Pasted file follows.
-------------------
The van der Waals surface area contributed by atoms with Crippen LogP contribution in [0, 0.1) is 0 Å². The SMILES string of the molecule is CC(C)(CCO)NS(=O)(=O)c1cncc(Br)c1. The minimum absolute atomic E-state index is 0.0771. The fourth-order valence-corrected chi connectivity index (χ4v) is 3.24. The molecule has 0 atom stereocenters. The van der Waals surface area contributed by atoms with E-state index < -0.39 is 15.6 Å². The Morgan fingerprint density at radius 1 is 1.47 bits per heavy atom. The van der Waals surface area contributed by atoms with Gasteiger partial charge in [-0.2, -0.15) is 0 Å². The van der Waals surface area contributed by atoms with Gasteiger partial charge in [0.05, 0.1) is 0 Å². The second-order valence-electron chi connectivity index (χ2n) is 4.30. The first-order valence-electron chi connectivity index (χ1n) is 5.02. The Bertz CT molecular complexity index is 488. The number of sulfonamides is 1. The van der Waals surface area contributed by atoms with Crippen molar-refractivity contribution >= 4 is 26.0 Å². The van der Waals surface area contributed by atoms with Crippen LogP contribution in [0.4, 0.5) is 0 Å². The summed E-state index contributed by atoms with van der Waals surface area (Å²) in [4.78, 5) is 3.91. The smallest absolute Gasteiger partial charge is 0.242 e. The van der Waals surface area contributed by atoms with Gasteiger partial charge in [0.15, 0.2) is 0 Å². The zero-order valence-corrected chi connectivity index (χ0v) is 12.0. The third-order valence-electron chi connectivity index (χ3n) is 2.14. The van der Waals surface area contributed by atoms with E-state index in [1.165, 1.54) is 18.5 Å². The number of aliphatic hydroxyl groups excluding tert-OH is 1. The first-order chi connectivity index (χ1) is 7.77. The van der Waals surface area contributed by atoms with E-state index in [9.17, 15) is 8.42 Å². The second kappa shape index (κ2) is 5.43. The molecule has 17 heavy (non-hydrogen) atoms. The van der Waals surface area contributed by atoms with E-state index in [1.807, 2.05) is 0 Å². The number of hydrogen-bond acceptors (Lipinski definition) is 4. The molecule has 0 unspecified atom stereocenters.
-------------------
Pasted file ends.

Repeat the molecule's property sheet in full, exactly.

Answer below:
The van der Waals surface area contributed by atoms with Crippen LogP contribution in [0, 0.1) is 0 Å². The SMILES string of the molecule is CC(C)(CCO)NS(=O)(=O)c1cncc(Br)c1. The minimum absolute atomic E-state index is 0.0771. The fourth-order valence-corrected chi connectivity index (χ4v) is 3.24. The molecule has 0 atom stereocenters. The van der Waals surface area contributed by atoms with E-state index < -0.39 is 15.6 Å². The Morgan fingerprint density at radius 1 is 1.47 bits per heavy atom. The van der Waals surface area contributed by atoms with Gasteiger partial charge in [-0.2, -0.15) is 0 Å². The van der Waals surface area contributed by atoms with Gasteiger partial charge in [0.05, 0.1) is 0 Å². The second-order valence-electron chi connectivity index (χ2n) is 4.30. The first-order valence-electron chi connectivity index (χ1n) is 5.02. The Bertz CT molecular complexity index is 488. The number of sulfonamides is 1. The van der Waals surface area contributed by atoms with Crippen molar-refractivity contribution >= 4 is 26.0 Å². The van der Waals surface area contributed by atoms with Crippen LogP contribution in [0.4, 0.5) is 0 Å². The summed E-state index contributed by atoms with van der Waals surface area (Å²) in [4.78, 5) is 3.91. The smallest absolute Gasteiger partial charge is 0.242 e. The van der Waals surface area contributed by atoms with Gasteiger partial charge in [0.15, 0.2) is 0 Å². The zero-order valence-corrected chi connectivity index (χ0v) is 12.0. The third-order valence-electron chi connectivity index (χ3n) is 2.14. The van der Waals surface area contributed by atoms with E-state index in [1.165, 1.54) is 18.5 Å². The number of aliphatic hydroxyl groups excluding tert-OH is 1. The first-order chi connectivity index (χ1) is 7.77. The van der Waals surface area contributed by atoms with E-state index in [9.17, 15) is 8.42 Å². The second kappa shape index (κ2) is 5.43. The molecule has 17 heavy (non-hydrogen) atoms. The van der Waals surface area contributed by atoms with E-state index in [1.807, 2.05) is 0 Å². The number of hydrogen-bond acceptors (Lipinski definition) is 4. The molecule has 0 unspecified atom stereocenters.